A coworker and I were chatting, lamenting the dark rainy day and how winter was upon us. Both of us are summer children and this cold sunless weather was not boding well for her.
I mentioned something about experiencing hygge – the Scandinavian answer to winter.
As 1/8 Danish ancestry, I heard this word a couple of years ago and after researching, immediately put this into practice. It becomes an act of doing things consistently and with intention – much like living the Christian life. They say it best:
Danes created hygge because they were trying to survive boredom, cold, dark and sameness and the undefinable feeling of Hygge was a way for them to find moments to celebrate or acknowledge and to break up the day, months or years. With so many cold, dark, days, the simple act of a candle glowing with a cup of coffee in the morning or a home cooked evening meal with friends can make a huge difference to one’s spirit.from hyggehouse.com
While the seasons do not affect my mood, the lack of warm beach days does. To pull through winter, I try to make my house as cosy as possible. There are always quilts lying about, a season-scented candle burning, and fresh tea from the kettle. I also try to find drinks to fit the season too: this year I am going to attempt a hot buttered rum. The apple pie sangria I made for Thanksgiving kicked off the hygge season in our household.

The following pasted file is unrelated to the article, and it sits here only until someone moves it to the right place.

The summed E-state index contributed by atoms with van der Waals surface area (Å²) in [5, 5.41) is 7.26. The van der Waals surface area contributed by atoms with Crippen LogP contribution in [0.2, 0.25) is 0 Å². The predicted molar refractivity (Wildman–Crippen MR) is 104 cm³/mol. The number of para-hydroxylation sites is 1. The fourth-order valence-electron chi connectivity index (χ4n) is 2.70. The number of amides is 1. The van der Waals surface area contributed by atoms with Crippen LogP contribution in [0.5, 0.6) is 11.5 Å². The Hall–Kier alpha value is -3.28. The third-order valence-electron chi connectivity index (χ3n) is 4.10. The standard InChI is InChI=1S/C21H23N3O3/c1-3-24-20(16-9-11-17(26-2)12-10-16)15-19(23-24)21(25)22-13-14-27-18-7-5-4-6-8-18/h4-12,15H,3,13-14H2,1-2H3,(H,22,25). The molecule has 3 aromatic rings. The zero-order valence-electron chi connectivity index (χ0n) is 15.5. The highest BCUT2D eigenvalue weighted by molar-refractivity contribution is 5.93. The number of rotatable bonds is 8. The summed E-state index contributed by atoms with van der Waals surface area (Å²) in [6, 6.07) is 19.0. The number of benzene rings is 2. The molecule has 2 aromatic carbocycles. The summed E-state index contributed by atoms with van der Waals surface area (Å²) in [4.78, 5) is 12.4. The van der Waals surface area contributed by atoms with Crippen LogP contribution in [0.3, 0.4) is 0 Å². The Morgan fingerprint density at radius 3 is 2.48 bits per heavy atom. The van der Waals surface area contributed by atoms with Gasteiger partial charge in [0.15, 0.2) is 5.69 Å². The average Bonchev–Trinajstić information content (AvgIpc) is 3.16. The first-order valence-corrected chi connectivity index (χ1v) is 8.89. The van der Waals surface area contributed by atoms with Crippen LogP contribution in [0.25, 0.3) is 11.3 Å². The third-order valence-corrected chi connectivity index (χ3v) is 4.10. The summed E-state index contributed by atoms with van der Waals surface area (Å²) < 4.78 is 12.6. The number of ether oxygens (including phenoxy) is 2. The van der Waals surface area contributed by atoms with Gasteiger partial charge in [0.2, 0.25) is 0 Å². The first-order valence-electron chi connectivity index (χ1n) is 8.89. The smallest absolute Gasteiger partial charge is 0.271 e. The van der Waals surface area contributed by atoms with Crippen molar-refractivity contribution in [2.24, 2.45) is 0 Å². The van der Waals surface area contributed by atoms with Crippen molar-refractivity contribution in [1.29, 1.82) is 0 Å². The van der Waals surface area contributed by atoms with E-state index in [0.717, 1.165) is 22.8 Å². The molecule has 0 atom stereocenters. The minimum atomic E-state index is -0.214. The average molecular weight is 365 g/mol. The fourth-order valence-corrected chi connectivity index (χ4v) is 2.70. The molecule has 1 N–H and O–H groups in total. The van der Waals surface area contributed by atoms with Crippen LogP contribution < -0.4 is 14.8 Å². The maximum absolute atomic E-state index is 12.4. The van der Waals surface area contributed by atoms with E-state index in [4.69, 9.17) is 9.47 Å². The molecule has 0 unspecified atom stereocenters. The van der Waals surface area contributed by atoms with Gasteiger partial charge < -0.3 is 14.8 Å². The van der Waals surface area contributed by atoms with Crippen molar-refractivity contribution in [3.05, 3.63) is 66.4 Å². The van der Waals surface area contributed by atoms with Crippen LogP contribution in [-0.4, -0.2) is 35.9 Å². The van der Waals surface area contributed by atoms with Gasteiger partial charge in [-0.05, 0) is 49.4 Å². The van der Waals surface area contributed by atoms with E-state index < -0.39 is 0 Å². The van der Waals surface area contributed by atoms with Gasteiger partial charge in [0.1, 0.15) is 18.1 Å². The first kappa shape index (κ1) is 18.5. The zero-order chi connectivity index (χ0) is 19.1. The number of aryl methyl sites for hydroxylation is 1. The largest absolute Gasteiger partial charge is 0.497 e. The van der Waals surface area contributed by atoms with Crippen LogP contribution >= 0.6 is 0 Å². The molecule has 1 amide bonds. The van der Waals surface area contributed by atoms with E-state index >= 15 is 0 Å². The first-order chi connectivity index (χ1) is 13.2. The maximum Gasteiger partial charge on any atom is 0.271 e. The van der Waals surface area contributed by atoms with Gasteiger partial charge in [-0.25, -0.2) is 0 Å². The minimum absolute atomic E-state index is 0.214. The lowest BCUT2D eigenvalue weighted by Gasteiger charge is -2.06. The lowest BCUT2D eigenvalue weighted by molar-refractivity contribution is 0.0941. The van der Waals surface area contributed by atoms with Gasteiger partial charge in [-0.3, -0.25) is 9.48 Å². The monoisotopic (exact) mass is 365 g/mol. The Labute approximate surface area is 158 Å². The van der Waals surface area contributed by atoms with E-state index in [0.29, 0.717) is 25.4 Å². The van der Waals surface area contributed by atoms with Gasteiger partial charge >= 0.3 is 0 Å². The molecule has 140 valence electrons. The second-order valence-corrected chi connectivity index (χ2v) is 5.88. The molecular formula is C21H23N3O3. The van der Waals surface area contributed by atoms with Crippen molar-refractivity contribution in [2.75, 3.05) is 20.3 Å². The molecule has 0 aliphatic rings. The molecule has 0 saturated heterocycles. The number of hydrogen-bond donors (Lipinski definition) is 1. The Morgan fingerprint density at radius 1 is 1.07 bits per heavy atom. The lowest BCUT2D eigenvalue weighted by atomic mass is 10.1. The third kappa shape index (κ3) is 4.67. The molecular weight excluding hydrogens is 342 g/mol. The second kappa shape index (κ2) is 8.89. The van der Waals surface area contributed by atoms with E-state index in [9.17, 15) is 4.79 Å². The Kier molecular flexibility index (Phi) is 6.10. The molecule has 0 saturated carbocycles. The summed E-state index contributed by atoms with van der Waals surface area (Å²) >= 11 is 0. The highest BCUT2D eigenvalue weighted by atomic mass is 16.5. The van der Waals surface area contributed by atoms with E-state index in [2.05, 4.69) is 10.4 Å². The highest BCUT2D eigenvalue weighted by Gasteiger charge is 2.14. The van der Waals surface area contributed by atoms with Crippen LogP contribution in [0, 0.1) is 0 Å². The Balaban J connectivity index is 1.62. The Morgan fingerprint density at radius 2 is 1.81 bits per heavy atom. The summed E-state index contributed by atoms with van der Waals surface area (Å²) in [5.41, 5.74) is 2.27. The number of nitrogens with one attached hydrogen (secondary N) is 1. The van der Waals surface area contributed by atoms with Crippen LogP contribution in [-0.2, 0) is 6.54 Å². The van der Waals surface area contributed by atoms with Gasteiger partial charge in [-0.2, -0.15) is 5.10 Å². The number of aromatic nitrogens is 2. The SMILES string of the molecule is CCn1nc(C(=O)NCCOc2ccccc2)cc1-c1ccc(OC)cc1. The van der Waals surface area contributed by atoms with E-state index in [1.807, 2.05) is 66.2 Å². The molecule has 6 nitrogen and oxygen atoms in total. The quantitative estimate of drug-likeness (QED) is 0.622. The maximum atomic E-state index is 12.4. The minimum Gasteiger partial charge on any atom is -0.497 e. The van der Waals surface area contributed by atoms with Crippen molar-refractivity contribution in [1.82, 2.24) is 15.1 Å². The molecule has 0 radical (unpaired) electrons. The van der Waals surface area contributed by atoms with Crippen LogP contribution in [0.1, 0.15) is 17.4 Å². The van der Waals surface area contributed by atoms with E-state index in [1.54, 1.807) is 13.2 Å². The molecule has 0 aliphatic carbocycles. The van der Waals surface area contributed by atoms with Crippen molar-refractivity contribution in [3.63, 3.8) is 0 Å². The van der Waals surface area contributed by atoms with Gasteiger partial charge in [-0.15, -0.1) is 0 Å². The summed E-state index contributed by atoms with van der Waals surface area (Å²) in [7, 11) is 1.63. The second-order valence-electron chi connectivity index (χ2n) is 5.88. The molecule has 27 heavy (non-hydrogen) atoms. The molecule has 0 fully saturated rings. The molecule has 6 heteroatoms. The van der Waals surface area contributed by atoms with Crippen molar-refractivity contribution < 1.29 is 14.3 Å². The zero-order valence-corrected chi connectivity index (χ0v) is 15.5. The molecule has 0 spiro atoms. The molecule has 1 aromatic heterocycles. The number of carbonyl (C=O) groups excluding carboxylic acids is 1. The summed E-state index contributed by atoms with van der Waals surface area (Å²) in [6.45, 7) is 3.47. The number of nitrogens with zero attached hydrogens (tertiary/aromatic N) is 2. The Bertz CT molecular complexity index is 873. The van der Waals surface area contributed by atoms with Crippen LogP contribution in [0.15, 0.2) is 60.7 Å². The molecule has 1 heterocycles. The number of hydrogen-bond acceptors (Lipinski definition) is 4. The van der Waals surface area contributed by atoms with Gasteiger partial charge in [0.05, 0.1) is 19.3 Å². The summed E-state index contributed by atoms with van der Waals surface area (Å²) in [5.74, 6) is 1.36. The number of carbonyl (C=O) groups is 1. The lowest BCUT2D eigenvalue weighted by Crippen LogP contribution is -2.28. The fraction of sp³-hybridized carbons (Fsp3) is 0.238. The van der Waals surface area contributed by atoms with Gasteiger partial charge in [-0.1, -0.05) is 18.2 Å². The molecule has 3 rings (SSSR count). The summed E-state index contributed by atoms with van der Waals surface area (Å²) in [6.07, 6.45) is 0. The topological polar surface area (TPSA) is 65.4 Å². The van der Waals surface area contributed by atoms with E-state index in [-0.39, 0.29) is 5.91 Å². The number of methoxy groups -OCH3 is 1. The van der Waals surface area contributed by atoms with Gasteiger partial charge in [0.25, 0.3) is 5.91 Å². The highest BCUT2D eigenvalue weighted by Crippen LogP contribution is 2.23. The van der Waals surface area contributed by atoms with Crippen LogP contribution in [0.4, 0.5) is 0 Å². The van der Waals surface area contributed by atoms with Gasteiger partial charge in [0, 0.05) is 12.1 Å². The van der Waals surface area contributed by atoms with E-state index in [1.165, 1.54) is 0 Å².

I also know my coworker is going through a rough patch too – her job is stressful, her kids have a lot going on, and her marriage is sinking. She is in desperate need of some hygge.
My Sunday afternoon plan is to relax, so I’m inviting her over and share some hygge with her: what could be better for the soul than making Christmas cookies, this hot chocolate recipe (never tried it before!), and a candle burning with the soothing lyrics and canticle of Salt of the Sound playing? And hopefully she’ll take some cookies home so I don’t eat them all!
Summer will be here soon. Until then, I hygge.